Saturday, October 27, 2012

Oh, yes they call him the FREAK...

--> c. -->
I’m not a baseball fan. I don’t really even know how the game is played, but one day at a sports bar, I was entranced by the grace and precision of San Francisco Giants’ Tim Lincecum [who I actually thought was Derek Jeter for a long time]. I am admittedly ignorant.

As a former dancer, I saw a resemblance in his pitches to the attitude turns I used to do in ballet class. I never realized that baseball of all things could be a thing of grace and beauty.

So I became, not a Giants fan, but a Tim Lincecum fan. [My dreamy boyfriend is okay with this]. I found out that Tim is more than a graceful pitcher, he has an interesting story which can be applicable to everyone.

Tim has made his unassuming stature work for him. He is 5’10 and weighs 170 pounds. Ninety-eight mile-per-hour fastballs are unexpected from a figure so unimposing.

Tim is a Cy Young award winner.  He is nationally recognized as a big deal. And he won this prestigious award twice.

So you would think his career would stay rosy, right? Well….maybe not as he had hoped. 2012 was a bad season for the Giants, they lost 15 games. Tim was relegated to the bullpen, which means he was not a starting pitcher…and they weren’t calling on him to pitch at all.

The award-winning pitcher suddenly found himself basically sitting on the bench. What fans did not realize was that he was equally graceful off the field.

Tim could have been filled with jealousy and bitterness [Maybe he was, I don’t know; I’m a two time Cy Young award winner, bitches]. He certainly would have been entitled to it.
c. Andrew Weber-US PRESSWIRE

His response was very matter-of-fact, "I understand the way I've been going," he said. "My last two starts weren't very great, and other guys have had success coming into this series more than I have. I'm just trying to help my team, and if that means being in the bullpen, it means being in the bullpen."

Instead of reacting, Tim soaked up all of the lessons from the bullpen, along with a huge dose of humility, I would imagine.

Now he is finding himself in the spotlight again as relief pitcher where he gets to regularly save the day.

Lincecum was perfect, as he commanded his change-up and used his slider more freely, not worrying about the potential risk of getting tired from overuse of the pitch later in the game. He is now throwing everything he has at each batter, knowing that it's unlikely he'll face the same hitter twice in the same game.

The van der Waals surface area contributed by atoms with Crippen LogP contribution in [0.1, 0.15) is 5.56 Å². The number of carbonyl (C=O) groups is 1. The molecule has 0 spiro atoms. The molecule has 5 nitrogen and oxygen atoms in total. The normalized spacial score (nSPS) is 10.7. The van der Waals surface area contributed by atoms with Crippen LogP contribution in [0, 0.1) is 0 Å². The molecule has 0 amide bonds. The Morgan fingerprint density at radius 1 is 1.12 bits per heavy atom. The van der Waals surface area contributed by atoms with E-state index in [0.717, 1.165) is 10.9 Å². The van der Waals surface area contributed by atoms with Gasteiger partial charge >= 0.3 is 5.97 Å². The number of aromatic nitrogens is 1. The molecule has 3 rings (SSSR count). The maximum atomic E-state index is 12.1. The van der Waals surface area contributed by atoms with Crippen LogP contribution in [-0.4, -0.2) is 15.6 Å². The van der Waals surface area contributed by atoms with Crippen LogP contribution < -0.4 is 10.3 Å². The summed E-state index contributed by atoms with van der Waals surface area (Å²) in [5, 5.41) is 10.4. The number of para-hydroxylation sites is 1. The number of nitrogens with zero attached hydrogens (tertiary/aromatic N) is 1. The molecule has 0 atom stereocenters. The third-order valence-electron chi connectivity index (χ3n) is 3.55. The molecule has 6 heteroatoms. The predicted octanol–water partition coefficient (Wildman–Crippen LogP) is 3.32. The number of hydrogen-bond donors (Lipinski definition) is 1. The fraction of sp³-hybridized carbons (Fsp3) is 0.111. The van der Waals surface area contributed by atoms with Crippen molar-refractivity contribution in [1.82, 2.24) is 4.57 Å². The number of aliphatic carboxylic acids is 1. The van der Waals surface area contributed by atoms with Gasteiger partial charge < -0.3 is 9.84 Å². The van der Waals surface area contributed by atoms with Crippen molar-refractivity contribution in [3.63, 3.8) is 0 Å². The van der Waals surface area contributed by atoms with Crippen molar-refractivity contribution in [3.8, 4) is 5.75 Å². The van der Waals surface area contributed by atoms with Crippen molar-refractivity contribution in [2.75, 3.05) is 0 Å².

Tim has kept a clear head through all of this. No doubt it sucked and was very disappointing.

Some players may not like the idea of surrendering the spotlight on baseball’s biggest stage. However, players such as Lincecum who are willing to take a backseat for the greater good of the team usually are rewarded greatly. The fans of San Francisco will never forget how Lincecum performed on and off the field during the 2012 postseason.

I know I haven’t always been as graceful as Tim, in much less important circumstances. I think we are all very prone to thinking with our lower brains in such instances.  It seems so strange to be looking to a professional sports figure for etiquette in that respect, but Tim LIncecum is such a great example of how bad things can happen to good people, but the good people come out on top.

 c. 2012


  1. Its like you read my mind! You appear to know so much about this, like you wrote the book in it
    or something. I think that you can do with a few pics to drive the message home a little bit,
    but instead of that, this is great blog. A fantastic read.
    I will certainly be back.
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    1. thanks so much for the kudos, anonymous! i'm glad you found my blog, & even happier that you'll be back! yours is great as well. thanks again!....b

  2. Awesome post, Brooke! (And for the record, I have no idea how the game of baseball is played either. Years ago I attended a Yankees game with friends, and I didn't even realize the game had ended.)

  3. Thanks so much, Sabrina! Any sports game I go to, i have no idea what's going on, I just follow the crowd as to when it's time to leave. ;)...b